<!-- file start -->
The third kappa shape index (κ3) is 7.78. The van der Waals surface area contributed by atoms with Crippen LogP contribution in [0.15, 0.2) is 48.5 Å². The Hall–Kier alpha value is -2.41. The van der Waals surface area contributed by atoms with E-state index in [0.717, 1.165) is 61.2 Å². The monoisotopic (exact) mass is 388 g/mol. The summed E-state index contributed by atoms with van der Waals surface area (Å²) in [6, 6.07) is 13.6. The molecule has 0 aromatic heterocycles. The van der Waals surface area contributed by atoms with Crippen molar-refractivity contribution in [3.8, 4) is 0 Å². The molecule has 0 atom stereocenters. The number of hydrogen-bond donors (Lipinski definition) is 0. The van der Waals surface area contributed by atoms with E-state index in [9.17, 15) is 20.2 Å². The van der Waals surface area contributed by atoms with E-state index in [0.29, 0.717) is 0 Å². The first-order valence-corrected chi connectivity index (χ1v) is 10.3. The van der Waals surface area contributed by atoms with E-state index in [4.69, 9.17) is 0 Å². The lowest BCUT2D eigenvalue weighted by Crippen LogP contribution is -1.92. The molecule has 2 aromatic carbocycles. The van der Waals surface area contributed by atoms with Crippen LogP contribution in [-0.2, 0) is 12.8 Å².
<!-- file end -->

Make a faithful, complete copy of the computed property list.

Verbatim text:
The third kappa shape index (κ3) is 7.78. The van der Waals surface area contributed by atoms with Crippen LogP contribution in [0.15, 0.2) is 48.5 Å². The Hall–Kier alpha value is -2.41. The van der Waals surface area contributed by atoms with E-state index in [0.717, 1.165) is 61.2 Å². The monoisotopic (exact) mass is 388 g/mol. The summed E-state index contributed by atoms with van der Waals surface area (Å²) in [6, 6.07) is 13.6. The molecule has 0 aromatic heterocycles. The van der Waals surface area contributed by atoms with Crippen molar-refractivity contribution in [3.8, 4) is 0 Å². The molecule has 0 atom stereocenters. The number of hydrogen-bond donors (Lipinski definition) is 0. The van der Waals surface area contributed by atoms with E-state index in [9.17, 15) is 20.2 Å². The van der Waals surface area contributed by atoms with E-state index in [0.29, 0.717) is 0 Å². The first-order valence-corrected chi connectivity index (χ1v) is 10.3. The van der Waals surface area contributed by atoms with E-state index in [4.69, 9.17) is 0 Å². The lowest BCUT2D eigenvalue weighted by Crippen LogP contribution is -1.92. The molecule has 2 aromatic carbocycles. The van der Waals surface area contributed by atoms with Crippen LogP contribution in [-0.2, 0) is 12.8 Å².